Here's How Gangster Machine Gun Kelly Was Finally Caught

Born George Kelly Barnes in 1897, "Machine Gun" Kelly earned his nickname from the weapon his wife Kathryn bought him (via the Federal Bureau of Investigation). He reportedly had such a deft hand with his gun that he could sign his name on the walls of the banks he robbed in bullets, according to Memphis Magazine. George started out as a bootlegger and spent several stints in jail for his illegal liquor ventures before graduating to bigger crimes.

Kathryn played a supporting role in George's criminal enterprises, and the couple's quest for a big score ended up becoming their undoing. With the help of some associates, the Kellys made plans to kidnap a wealthy Oklahoma oilman Charles F. Urschel. The kidnapping went off without a hitch in July 1933, and the kidnappers netted a cool $200,000 for their efforts. But they didn't count on their victim having such a sharp memory.

Although mostly blindfolded during his captivity, Urschel remembered some crucial details. In particular, he recalled a plane flying overhead twice a day, which helped the FBI narrow down where he was likely held: Somewhere near Paradise, Texas. After gathering additional information, authorities were able to catch most of the people who participated in this criminal operation, including Kathryn's mother, Ora Shannon. But George and his wife went on the run and eluded law enforcement — at least for the time being.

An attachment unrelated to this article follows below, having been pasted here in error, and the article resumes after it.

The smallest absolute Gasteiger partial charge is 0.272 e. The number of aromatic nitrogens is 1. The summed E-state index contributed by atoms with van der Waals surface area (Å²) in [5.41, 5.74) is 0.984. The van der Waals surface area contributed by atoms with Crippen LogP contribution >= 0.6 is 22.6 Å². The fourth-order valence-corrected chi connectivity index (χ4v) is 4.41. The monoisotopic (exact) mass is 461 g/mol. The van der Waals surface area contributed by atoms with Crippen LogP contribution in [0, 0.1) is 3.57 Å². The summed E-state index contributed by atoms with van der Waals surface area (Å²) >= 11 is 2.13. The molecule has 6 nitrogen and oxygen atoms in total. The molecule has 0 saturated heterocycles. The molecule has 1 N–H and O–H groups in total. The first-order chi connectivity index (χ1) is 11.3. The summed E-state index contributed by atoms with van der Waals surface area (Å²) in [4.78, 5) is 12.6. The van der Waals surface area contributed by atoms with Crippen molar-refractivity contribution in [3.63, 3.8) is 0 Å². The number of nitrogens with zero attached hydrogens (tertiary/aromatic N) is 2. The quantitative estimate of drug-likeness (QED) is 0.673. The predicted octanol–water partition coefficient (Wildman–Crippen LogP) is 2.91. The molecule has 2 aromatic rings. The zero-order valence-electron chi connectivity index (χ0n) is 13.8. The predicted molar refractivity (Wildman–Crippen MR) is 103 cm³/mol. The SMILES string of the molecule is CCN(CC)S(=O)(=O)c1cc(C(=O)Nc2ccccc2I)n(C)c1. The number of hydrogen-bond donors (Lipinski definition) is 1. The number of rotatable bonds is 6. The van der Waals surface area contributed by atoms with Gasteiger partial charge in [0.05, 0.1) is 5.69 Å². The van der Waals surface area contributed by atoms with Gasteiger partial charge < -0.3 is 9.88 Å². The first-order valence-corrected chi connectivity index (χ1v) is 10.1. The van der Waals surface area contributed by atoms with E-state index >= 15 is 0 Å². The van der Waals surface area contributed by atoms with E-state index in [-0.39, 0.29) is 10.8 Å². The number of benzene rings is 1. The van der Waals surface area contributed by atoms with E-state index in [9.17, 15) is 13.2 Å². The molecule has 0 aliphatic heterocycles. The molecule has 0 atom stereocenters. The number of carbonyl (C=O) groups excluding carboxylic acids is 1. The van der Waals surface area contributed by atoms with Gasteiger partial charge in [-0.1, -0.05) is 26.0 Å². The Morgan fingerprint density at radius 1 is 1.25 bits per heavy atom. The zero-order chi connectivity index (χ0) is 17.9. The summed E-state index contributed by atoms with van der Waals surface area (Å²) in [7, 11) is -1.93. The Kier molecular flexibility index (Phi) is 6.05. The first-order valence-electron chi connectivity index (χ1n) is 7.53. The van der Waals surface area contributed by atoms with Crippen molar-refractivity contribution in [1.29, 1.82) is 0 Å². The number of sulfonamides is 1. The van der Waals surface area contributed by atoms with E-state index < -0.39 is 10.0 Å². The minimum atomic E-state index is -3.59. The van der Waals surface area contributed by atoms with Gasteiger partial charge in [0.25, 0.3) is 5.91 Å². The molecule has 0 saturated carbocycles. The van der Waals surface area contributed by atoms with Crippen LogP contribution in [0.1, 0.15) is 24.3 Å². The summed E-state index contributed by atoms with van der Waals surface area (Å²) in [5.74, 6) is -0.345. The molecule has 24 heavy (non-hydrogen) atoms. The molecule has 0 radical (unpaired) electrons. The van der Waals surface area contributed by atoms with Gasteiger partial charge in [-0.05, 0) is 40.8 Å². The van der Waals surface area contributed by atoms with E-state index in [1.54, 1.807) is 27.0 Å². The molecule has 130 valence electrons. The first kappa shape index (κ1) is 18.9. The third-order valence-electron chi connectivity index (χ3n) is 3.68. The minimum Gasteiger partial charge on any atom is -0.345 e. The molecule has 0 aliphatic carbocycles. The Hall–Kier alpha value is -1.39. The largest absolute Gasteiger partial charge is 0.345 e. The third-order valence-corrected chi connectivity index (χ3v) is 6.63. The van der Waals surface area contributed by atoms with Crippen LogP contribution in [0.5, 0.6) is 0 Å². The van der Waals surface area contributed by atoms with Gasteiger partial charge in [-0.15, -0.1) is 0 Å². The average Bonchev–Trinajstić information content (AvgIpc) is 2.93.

Machine Gun Kelly was caught in a Memphis hideout

George and Kathryn Kelly escaped to Memphis, Tennessee, according to Memphis Magazine. The couple changed their looks to avoid detection and even borrowed a friend's child, a girl named Geraldine Arnold, to seem more like a regular family. Although George's former brother-in-law, Langford Ramsey, found the couple a place to lie low, they were also low on funds. Their best chance of survival was to get some of the ransom money that was hidden in different spots in Texas. George sent Ramsey, accompanied by Arnold, to try to retrieve the funds, but the authorities had already found some of the gangster's caches of cash. Eventually, Ramsey let the girl go home to Oklahoma, and she tipped off the authorities about the Memphis hideout.

Early in the morning of September 26, 1933, FBI agents and local police officers raided the Memphis home where the Kellys were hiding. George, caught without his trusty weapon of choice, reportedly cried out, "Don't shoot, G-Men," and surrendered to the authorities (via the FBI). However, other sources claim that the outlaw denied saying this. In any case, news of the notorious gangster's capture made the headlines.

On October 12, 1933, George "Machine Gun" Kelly and his wife were convicted for the kidnapping, and both received life sentences. George was sent to Leavenworth, a federal penitentiary in Kansas, for his crimes, and later became an inmate at California's infamous Alcatraz prison. He was eventually transferred back to Leavenworth, where he died in 1954.